Once the home is sold from their estate, either lawyers or whoever is in charge of probate will be responsible for paying the lender the correct amount for money from the sale proceeds.
It will be paid by the homeowner directly if they need to repay the loan because they have moved into long-term care.
Why you might consider releasing equity
The most popular reason individuals and couples choose to release equity is to make retirement more comfortable. The money might help you to retire early, tick things off your bucket list or even repay outstanding debts in later life.
Another common reason for releasing equity is to give all or some of the money to a family member. In recent years, this is often done to help the family member buy their own property.
What happens if house prices fall?
The equity release guarantee prevents equity release providers from asking for more money than what is raised through the sale of the house.
If house prices fall and the homeowner is in negative equity, meaning they owe more on the equity release loan than their property is worth, they do not have to pay anything more than the sale price. Anything else within the estate, such as savings, does not have to be used to repay the lender, nor do the beneficiaries of the will have to pay the lender the shortfall.
This negative equity guarantee is one of the most attractive aspects of using an equity release plan.
How much do you pay back on equity release?
The amount you pay back after using an equity release plan will depend on if you used a home reversion scheme or a lifetime mortgage.
With a home reversion scheme, the company gets an amount equal to the share of the property they now own. For example, if they own 50% of the property, they will get 50% of the money raised from the sale of the property. Because no interest is added, the amount owed is straightforward. However, these lenders will make significantly low offers to ensure profits even if the home value has decreased.
With a lifetime mortgage, the amount you pay back on your equity release plan will depend on three factors, namely:
- The fixed interest rate you agreed to
- The time elapsed between the start of the mortgage and when you die or go into long-term care
- The amount of money released
For example, taking out a lifetime mortgage of £65,000 at a fixed interest rate of 6.4% over 12 years would equate to a total debt of just below £137,000. Although your debt can accumulate fast, it’s important to remember that you can never owe more than the value of the property when the sale of your home is completed.
Do I have to pay tax on equity release?
The money you receive from equity release is not subject to income tax or Capital Gains Tax (CGT). Only money you receive from employment or income as a self-employed sole trader is subject to income tax. And Capital Gains Tax is applied to profits when you sell an asset, such as a home.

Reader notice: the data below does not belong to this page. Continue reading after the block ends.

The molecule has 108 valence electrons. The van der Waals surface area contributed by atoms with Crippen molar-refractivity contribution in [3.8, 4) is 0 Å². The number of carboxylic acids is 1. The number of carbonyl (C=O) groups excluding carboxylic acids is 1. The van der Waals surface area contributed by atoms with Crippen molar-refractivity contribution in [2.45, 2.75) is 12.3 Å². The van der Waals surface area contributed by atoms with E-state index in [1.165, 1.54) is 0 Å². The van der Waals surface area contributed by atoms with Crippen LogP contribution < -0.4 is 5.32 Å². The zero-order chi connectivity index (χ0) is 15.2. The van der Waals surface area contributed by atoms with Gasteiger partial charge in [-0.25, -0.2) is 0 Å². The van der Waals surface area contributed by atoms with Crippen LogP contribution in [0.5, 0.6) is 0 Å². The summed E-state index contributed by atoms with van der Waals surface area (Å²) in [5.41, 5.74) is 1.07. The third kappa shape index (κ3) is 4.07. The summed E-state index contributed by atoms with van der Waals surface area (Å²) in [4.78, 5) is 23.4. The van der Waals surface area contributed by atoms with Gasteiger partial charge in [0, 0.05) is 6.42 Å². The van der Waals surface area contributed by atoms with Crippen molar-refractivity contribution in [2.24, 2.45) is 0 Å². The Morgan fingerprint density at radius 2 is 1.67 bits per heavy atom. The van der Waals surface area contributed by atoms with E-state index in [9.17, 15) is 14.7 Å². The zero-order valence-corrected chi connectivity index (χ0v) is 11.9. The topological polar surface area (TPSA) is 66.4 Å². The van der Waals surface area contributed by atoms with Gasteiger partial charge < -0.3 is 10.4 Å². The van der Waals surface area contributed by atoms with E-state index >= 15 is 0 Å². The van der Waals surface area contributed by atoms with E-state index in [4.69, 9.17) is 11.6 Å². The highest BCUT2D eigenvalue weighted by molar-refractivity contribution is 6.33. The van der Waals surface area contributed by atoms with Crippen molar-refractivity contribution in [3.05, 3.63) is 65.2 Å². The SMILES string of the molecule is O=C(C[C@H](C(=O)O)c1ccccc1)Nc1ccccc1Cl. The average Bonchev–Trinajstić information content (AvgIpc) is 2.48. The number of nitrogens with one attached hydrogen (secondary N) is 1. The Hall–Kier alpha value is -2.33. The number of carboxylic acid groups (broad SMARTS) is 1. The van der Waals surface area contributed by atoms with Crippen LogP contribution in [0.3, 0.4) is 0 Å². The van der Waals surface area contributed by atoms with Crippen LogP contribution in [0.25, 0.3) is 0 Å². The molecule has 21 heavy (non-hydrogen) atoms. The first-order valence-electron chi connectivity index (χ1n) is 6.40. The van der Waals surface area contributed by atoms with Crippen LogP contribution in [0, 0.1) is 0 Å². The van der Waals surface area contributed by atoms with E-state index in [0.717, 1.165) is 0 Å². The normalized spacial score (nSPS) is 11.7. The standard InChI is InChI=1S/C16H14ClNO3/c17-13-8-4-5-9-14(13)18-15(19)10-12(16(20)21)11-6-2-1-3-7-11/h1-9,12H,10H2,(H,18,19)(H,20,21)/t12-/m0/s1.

Of course, the former does not apply, but why do you not have to pay CGT on equity release? The answer is because you have not sold your property. Although it may feel like selling your property and continuing to live in it, what has actually happened is you have taken out a loan against some or all of the property. Money from loans is not subject to any UK tax.
There is a possibility that releasing equity and gifting the money to someone can reduce inheritance tax (IHT). However, this is risky and might not be worth it overall.
What is the catch with equity release?
There is no ‘catch’ with equity release if you take the time to understand what an equity release plan is and what it is not.
This is best achieved by completing independent research (yay – you’re doing it already!) and speaking with professional advisers that are authorised and regulated by the Financial Conduct Authority and not connected to the equity release provider in any way. You should also check out the Equity Release Council website, which has lots of useful information about your rights.
Some people perceive the ‘catch’ of equity release to be the significant interest added within some lifetime mortgages or the significantly low offers in home reversion schemes. Although these can seem unfair, lenders do this to protect themselves and to almost guarantee some degree of profit.
Does equity release interest stop on death?
The interest added to a lifetime mortgage stops being added when the final homeowner passes away. For example, if one homeowner dies but there is a surviving partner, interest will be added as normal. Only once the surviving partner dies does interest stop being added to the lifetime mortgage debt. At this point, the property will need to be vacated as it is owned by the equity release provider.
Family, friends or beneficiaries will need to inform the equity release plan provider of the death and need to provide them with a death certificate.
How does equity release affect probate?
Equity release plans can slow probate down if it is the surviving spouse or partner that has died. This is because the process will need to ensure the debt is fully paid back from the sale of your property. Overall, it makes probate slightly more complex, but liaising effectively with the equity release company can make things easier. Most lenders have dedicated teams to assist with the paperwork and formalities.
Can equity release be repaid before death?
It is possible to pay back some or all of your total equity release debt before you die.
When you have a lifetime mortgage, you can decide to pay off some or all of the interest while you are alive. This will reduce your overall debt when you pass away, leaving beneficiaries with a greater inheritance.
You might choose to repay all the money owed and end your equity release plan. This is possible on some plans but may not be possible on others. If you do this though, the costs can be expensive. This is due to equity release lenders usually applying eye-watering early repayment charges for exiting the agreement early.
Uncover more about equity release here!